I first learned how to bake bread on a farm in the mountains in France with packed dirt doors beneath my feet, a box of kittens tucked under the counter to keep warm in the chilly fall days, and a wood fire oven stoked so hot that the rock was white with heat. Every Tuesday we baked brioche and sourdough breads using a sourdough starter like from Sweetly Simple Sourdough Starters, and bake about eighty loaves to feed the farm and sell at the farmer's market.
It was a job I didn't anticipate liking before arriving at the farm; it seemed like a massive amount of work for so little return. I soon changed my tune, however. I had heard that baking bread was meditative, yet I hadn't anticipated how engaged-both mentally and physically-I would be, hands kneading dough until they ached, carefully feeling for the perfect time to stop. Every step of the process involved attention. In my world, full of multi-tasking and supermarkets, I hadn't experienced what it felt like to be completely focused on my food for that length of time.
Carla Emery says that she rarely uses a recipe, and if a loaf turns out too dense or burnt, she simply gives it to the pigs and moves on. Be sure to check out the full chapter in Encyclopedia of Country Living for her tips for raising bread in chilly kitchens, shaping, and kneading. Here is the recipe that she learned how to bake bread with:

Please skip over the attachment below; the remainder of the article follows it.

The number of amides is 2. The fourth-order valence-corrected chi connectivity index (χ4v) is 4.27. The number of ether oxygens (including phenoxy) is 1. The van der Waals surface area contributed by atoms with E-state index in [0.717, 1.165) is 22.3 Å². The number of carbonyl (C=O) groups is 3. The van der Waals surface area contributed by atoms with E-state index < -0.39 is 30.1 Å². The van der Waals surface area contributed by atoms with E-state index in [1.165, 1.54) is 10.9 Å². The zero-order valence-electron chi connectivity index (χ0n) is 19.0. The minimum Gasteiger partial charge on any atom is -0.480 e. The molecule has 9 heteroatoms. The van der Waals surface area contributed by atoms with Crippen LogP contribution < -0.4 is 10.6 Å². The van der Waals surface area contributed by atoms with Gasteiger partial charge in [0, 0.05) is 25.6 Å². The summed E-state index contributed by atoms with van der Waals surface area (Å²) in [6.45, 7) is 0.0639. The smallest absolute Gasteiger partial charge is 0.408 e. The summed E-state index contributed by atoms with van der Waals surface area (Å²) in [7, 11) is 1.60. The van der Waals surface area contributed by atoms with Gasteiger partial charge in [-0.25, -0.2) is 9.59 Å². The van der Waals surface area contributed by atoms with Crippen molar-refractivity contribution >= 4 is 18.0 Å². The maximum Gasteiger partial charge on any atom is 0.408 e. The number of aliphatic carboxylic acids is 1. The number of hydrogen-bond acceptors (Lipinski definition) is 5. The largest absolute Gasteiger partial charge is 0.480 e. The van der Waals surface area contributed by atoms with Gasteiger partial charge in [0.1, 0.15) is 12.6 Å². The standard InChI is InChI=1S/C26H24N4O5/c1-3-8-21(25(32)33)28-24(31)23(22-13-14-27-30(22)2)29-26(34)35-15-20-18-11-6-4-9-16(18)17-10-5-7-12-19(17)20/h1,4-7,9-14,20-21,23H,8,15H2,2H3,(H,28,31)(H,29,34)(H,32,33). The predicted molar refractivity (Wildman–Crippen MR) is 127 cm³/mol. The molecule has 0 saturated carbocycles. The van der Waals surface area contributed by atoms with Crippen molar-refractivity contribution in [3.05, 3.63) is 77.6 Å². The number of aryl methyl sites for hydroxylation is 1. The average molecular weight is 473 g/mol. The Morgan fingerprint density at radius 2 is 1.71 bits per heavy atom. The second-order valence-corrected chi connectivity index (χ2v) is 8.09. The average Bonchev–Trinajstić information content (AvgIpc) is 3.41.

Carla's White Bread
Scald 1 c. milk until there is a little rim of bubbles around the edge of the pan. Add 6 T. sugar, 2 t. salt, and 6 T. margarine or butter to the hot milk. When the milk mixture has cooled to lukewarm, proceed. Into your big bread bowl, measure 3 c. lukewarm water. Dissolve 2 pkg. yeast in the water. Add the milk mixture and about 5 c. white flour. Mix until smooth. Keep adding flour until you have a kneadable dough. Flour your breadboard, turn the dough out onto it, and commence kneading.
Allow the dough to continue to absorb flour, and knead until smooth and elastic. When it is ready, let it rest while you wash out the mixing bowl, dry it, and then grease it inside very lightly. Put your dough into the greased bowl, turning it once to grease the top. Cover with a dishtowel and leave in a warm place until it doubles in bulk.
Punch down. Prepare 4 bread pans. Cut the dough carefully into 4 sections. Take 1 section at a time and fold under to turn in the severed edges, seal, and shape into a loaf. Put each loaf into a bread pan. Cover and let rise again until doubled in bulk. Bake in a preheated 400˚F oven about 30 minutes.